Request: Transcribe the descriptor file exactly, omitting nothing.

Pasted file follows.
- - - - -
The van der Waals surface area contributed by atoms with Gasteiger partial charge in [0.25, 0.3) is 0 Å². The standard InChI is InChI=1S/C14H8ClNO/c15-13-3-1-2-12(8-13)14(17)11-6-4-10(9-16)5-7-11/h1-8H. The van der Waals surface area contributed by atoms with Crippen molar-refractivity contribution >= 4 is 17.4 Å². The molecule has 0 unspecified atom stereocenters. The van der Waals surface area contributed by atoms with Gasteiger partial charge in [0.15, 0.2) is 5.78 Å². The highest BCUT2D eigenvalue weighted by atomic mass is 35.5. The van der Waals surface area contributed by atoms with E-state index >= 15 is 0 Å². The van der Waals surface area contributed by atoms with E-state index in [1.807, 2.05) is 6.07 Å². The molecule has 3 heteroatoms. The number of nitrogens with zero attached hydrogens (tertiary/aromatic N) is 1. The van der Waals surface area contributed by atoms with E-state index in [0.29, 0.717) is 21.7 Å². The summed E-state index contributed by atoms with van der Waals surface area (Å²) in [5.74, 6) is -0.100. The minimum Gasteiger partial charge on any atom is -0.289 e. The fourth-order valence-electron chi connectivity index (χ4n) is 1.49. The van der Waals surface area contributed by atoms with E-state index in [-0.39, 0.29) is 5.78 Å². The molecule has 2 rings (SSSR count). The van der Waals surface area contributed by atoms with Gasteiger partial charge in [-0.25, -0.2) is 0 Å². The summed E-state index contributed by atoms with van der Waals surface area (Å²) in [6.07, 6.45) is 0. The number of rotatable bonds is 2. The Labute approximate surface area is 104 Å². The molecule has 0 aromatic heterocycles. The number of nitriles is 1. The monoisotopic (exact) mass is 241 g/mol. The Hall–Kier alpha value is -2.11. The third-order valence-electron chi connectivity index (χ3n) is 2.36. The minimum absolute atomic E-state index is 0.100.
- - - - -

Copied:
The van der Waals surface area contributed by atoms with Gasteiger partial charge in [0.25, 0.3) is 0 Å². The standard InChI is InChI=1S/C14H8ClNO/c15-13-3-1-2-12(8-13)14(17)11-6-4-10(9-16)5-7-11/h1-8H. The van der Waals surface area contributed by atoms with Crippen molar-refractivity contribution >= 4 is 17.4 Å². The molecule has 0 unspecified atom stereocenters. The van der Waals surface area contributed by atoms with Gasteiger partial charge in [0.15, 0.2) is 5.78 Å². The highest BCUT2D eigenvalue weighted by atomic mass is 35.5. The van der Waals surface area contributed by atoms with E-state index >= 15 is 0 Å². The van der Waals surface area contributed by atoms with E-state index in [1.807, 2.05) is 6.07 Å². The molecule has 3 heteroatoms. The number of nitrogens with zero attached hydrogens (tertiary/aromatic N) is 1. The van der Waals surface area contributed by atoms with E-state index in [0.29, 0.717) is 21.7 Å². The summed E-state index contributed by atoms with van der Waals surface area (Å²) in [5.74, 6) is -0.100. The minimum Gasteiger partial charge on any atom is -0.289 e. The fourth-order valence-electron chi connectivity index (χ4n) is 1.49. The van der Waals surface area contributed by atoms with E-state index in [-0.39, 0.29) is 5.78 Å². The molecule has 2 rings (SSSR count). The van der Waals surface area contributed by atoms with Gasteiger partial charge in [-0.25, -0.2) is 0 Å². The summed E-state index contributed by atoms with van der Waals surface area (Å²) in [6.07, 6.45) is 0. The number of rotatable bonds is 2. The Labute approximate surface area is 104 Å². The molecule has 0 aromatic heterocycles. The number of nitriles is 1. The monoisotopic (exact) mass is 241 g/mol. The Hall–Kier alpha value is -2.11. The third-order valence-electron chi connectivity index (χ3n) is 2.36. The minimum absolute atomic E-state index is 0.100.